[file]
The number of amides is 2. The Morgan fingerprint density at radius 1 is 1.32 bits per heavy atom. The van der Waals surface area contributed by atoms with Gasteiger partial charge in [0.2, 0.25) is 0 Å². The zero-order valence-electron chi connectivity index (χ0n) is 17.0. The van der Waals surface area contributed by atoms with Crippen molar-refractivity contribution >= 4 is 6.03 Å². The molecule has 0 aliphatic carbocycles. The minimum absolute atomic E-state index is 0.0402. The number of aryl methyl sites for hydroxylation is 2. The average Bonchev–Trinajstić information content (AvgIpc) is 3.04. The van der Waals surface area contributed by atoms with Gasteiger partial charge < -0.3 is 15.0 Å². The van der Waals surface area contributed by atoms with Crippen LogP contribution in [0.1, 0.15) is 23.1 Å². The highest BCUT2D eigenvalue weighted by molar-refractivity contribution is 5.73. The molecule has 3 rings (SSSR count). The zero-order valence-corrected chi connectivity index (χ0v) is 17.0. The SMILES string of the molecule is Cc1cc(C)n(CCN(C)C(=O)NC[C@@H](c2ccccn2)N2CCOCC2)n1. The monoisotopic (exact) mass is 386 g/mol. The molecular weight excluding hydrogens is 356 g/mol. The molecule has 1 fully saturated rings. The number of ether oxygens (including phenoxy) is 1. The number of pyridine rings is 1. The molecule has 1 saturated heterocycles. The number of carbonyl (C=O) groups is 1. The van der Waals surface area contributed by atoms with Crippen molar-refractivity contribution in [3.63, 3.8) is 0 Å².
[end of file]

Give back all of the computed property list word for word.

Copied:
The number of amides is 2. The Morgan fingerprint density at radius 1 is 1.32 bits per heavy atom. The van der Waals surface area contributed by atoms with Gasteiger partial charge in [0.2, 0.25) is 0 Å². The zero-order valence-electron chi connectivity index (χ0n) is 17.0. The van der Waals surface area contributed by atoms with Crippen molar-refractivity contribution >= 4 is 6.03 Å². The molecule has 0 aliphatic carbocycles. The minimum absolute atomic E-state index is 0.0402. The number of aryl methyl sites for hydroxylation is 2. The average Bonchev–Trinajstić information content (AvgIpc) is 3.04. The van der Waals surface area contributed by atoms with Gasteiger partial charge < -0.3 is 15.0 Å². The van der Waals surface area contributed by atoms with Crippen LogP contribution in [0.1, 0.15) is 23.1 Å². The highest BCUT2D eigenvalue weighted by molar-refractivity contribution is 5.73. The molecule has 3 rings (SSSR count). The zero-order valence-corrected chi connectivity index (χ0v) is 17.0. The SMILES string of the molecule is Cc1cc(C)n(CCN(C)C(=O)NC[C@@H](c2ccccn2)N2CCOCC2)n1. The monoisotopic (exact) mass is 386 g/mol. The molecular weight excluding hydrogens is 356 g/mol. The molecule has 1 fully saturated rings. The number of ether oxygens (including phenoxy) is 1. The number of pyridine rings is 1. The molecule has 1 saturated heterocycles. The number of carbonyl (C=O) groups is 1. The van der Waals surface area contributed by atoms with Crippen molar-refractivity contribution in [3.63, 3.8) is 0 Å².